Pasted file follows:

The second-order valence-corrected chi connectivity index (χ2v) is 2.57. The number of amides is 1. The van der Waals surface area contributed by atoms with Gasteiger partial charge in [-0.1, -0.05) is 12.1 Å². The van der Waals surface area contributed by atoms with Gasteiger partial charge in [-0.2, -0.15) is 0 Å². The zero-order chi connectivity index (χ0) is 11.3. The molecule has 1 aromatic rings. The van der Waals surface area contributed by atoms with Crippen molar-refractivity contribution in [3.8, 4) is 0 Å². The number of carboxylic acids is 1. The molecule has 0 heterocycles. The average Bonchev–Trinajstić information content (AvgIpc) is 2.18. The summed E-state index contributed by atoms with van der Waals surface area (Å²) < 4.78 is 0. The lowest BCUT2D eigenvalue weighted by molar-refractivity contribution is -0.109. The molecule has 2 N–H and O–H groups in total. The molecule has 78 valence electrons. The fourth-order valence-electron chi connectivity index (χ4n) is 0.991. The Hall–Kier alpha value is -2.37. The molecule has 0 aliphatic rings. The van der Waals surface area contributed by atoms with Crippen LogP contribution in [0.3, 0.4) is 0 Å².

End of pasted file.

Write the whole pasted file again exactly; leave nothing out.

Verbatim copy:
The second-order valence-corrected chi connectivity index (χ2v) is 2.57. The number of amides is 1. The van der Waals surface area contributed by atoms with Gasteiger partial charge in [-0.1, -0.05) is 12.1 Å². The van der Waals surface area contributed by atoms with Gasteiger partial charge in [-0.2, -0.15) is 0 Å². The zero-order chi connectivity index (χ0) is 11.3. The molecule has 1 aromatic rings. The van der Waals surface area contributed by atoms with Crippen molar-refractivity contribution in [3.8, 4) is 0 Å². The number of carboxylic acids is 1. The molecule has 0 heterocycles. The average Bonchev–Trinajstić information content (AvgIpc) is 2.18. The summed E-state index contributed by atoms with van der Waals surface area (Å²) < 4.78 is 0. The lowest BCUT2D eigenvalue weighted by molar-refractivity contribution is -0.109. The molecule has 2 N–H and O–H groups in total. The molecule has 78 valence electrons. The fourth-order valence-electron chi connectivity index (χ4n) is 0.991. The Hall–Kier alpha value is -2.37. The molecule has 0 aliphatic rings. The van der Waals surface area contributed by atoms with Crippen LogP contribution in [0.3, 0.4) is 0 Å².